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Wow...this is a pretty decent Pete Smith film

Author: planktonrules from Bradenton, Florida
29 January 2013

From the 1930s through the 1950s, Pete Smith narrated a long string of shorts for MGM. Because they made so many, they must have been popular--though I have never understood their appeal. I've seen quite a few and usually I find Smith's narration to be very heavy-handed and unfunny...and annoying. Because of this, I was very surprised when I saw "Musiquiz", as I enjoyed it quite a bit. Part of this might be because Smith didn't try so hard to be funny--he just let the material speak for itself. Most of it, however, is that the film just seemed pretty interesting. As for the quiz, it really wasn't a quiz--as the answers were pretty ridiculous, but between questions, the short introduced a lot of strange instruments and cool musical acts. By far my favorite was the blindfolded guy who played two different songs as the same time on the piano. And, the keyboard was covered AND he was wearing gloves! All in all, a very good short--and I guess from now on I'll have to think twice before I dismiss a Pete Smith film.

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Above-average Pete Smith Specialty

Author: jlewis77-1 from United States
29 December 2009

The Pete Smith shorts were a staple of the MGM program for more than two decades and audiences eagerly anticipated a certain number of sub-series or series-within-a-series entries. Each movie-season (running from September to August), there were a few Technicolor "novelties" (usually a cooking demonstration or an athletic spectacular), a football review of last year's newsreel clips, a cute animal subject, three or more sports-reels featuring great stunts, a couple of Dave O'Brien pantomime slap-sticks of the "you can't win" mode and one or two "What's Your IQ?" quizzes. This title belongs to the last of these sub-series and is also called "What's Your IQ No. 16".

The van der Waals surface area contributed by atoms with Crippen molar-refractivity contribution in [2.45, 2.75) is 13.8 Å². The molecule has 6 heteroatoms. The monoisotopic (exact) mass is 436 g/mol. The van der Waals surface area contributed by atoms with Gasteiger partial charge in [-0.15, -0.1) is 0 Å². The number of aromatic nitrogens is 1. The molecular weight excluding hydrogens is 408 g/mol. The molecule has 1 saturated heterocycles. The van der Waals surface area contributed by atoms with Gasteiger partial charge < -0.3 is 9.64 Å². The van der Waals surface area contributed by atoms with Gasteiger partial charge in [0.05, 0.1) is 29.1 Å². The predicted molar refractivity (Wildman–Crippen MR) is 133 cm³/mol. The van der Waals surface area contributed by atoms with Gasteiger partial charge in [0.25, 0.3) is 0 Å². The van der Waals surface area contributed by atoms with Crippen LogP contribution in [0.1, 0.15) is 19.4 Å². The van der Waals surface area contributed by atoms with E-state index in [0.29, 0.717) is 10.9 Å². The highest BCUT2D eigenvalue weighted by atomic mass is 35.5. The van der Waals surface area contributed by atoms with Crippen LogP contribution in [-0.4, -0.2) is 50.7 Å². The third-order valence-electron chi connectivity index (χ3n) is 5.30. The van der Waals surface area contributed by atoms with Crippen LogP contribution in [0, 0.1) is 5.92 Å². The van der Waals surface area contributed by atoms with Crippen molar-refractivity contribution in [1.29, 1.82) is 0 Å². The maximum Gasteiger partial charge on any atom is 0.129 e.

The whole concept of a quiz-reel sounds dry and boring on paper, but when presented on screen is quite enjoyable. That's because Pete Smith provides so much high comedy: measuring the weight of a piano by skunk and lion sizes and showing an offbeat news clip of a ship disaster that has NOTHING to do with the core subject of musical instruments. The audience participates in the multiple choice questions (this was during the heyday of "following the bouncing ball" sing-a-longs) and our witty narrator provides hilarious criticism for those of us who chose the wrong answer. For example, five weird words that Smith can't even pronounce correctly are tossed out as a which-is-an-instrument? question.

In-between the question and answer sessions are some Ed Sullivan-ish novelty acts, this time involving music. The best of these little acts is a pianist who plays blindfolded with a sheet over the keys. Others, like the blown-up glove "instrument" are strictly for laughs.

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